Days 13 #nanowrimo

day 13Words for the day: 1344 (target was 2.5K)
T-shirt: Another bikini day
Best music vibe: Dire Straits

Bianca: Behind every engineer is an awesome woman who is probably smarter than him anyway. Just sayin’
Stacey: Except if that engineer is a woman. And then it might just be her mother behind her!

It’s actually Day 14 and I am trying to remember what the hell happened yesterday, other than Dave came home and the quietly and hardly cultivated routines all fell apart. Thus its 6am and I’m playing catch up before I go and dissolve into the novel.

Ahhh, yes. I remember. There was an outstanding spat between Tabitha and the Sculptor to engineer. And it was the toast the Ramsey give Tabitha that sets it off. Her rally against ‘the woman behind the scenes’. Like a few days ago, I was able to draw on information from, of all things, an Engineering documentary from 10 years ago and insert some feminist righteous anger about Emily Roebling who was the wife and daughter-in-law of the original designers. She is merely a footnote in the story of the Brooklyn Bridge even though she oversaw the construction of the bridge for 14 years (until completion), taught herself calculus and advance engineering design, project managed it from the day to day onsite issues to consulting with politicians, other engineers and the workers.

While I try and find my feet again, take in a little of Tabitha’s righteous anger as the scene is set up for these two to tear each other to pieces in the not too distant future.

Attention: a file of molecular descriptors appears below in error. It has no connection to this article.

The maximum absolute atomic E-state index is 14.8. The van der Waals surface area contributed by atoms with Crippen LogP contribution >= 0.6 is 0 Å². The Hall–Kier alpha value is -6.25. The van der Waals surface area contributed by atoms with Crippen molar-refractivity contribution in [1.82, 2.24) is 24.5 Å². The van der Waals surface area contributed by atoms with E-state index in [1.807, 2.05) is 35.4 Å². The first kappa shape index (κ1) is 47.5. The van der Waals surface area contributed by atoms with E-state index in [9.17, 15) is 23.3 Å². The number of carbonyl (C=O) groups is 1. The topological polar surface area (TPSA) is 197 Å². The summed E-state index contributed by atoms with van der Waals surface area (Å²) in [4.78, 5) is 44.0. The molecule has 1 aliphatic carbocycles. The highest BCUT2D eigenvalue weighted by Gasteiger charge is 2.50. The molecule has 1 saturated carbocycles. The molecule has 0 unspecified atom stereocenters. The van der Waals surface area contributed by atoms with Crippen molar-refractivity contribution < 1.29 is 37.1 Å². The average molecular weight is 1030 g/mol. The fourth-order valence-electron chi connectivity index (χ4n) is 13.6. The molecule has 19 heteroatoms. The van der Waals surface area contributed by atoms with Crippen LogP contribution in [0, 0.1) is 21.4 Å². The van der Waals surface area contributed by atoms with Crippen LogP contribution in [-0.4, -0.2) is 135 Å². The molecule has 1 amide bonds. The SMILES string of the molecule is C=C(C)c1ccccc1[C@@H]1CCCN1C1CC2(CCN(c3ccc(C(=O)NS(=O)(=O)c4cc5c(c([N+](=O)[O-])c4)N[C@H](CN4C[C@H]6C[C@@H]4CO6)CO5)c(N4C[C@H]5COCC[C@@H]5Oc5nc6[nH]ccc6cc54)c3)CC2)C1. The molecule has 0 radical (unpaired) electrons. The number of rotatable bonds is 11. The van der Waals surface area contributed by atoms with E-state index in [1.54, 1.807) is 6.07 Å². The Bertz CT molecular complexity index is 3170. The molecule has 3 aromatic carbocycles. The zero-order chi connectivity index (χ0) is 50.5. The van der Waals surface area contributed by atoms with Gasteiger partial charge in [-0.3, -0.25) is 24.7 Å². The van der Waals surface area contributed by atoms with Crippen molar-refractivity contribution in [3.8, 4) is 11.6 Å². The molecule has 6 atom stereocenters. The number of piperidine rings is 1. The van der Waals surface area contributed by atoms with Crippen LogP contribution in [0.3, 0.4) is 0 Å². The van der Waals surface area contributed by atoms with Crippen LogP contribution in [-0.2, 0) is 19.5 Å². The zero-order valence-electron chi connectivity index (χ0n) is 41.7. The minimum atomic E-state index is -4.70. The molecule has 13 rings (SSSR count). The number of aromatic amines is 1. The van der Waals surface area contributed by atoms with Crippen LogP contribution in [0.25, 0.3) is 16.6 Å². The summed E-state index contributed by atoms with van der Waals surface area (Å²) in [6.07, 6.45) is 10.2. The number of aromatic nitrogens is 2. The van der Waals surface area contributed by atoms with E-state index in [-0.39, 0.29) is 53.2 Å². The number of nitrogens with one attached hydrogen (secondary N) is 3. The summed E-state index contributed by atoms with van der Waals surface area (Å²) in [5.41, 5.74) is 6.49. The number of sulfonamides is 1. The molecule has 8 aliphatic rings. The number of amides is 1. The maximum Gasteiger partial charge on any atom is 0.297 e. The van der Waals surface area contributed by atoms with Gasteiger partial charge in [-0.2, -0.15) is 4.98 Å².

NB: After getting all excited that I could roll out my second dare today, it’s been put back to another dinner party conversation.

* * *

“It’s a good thing, Christian’s not here,” the sculptor leaned in and whispered in her ear as the food arrived, placed at strategic locations along the shorter table.

“And how is that,” sneered Tabitha.

“Your opinion wasn’t asked for.”

“My opinion wasn’t, what?”

“Just saying.”

She glared back at him. “Just saying, what?”

“It’s not the time and place for it.”

“And where would be the time and place for it?”

All those times she’d sat back and said nothing. Hell, she would not sit back and say nothing. Or worse, apologise to this bohemian fossil.

“Your art.”

“My art,” Tabitha spat. “You are telling me I should sit here and allow terrible things be said about me and wait to write them down, deal with them when I get to the page, because… because then no one is upset by a little passionate debate.” Tabitha took a moment to catch her breath. “The very act of that, of waiting for the right time to bring it up, perpetuates all this shit.”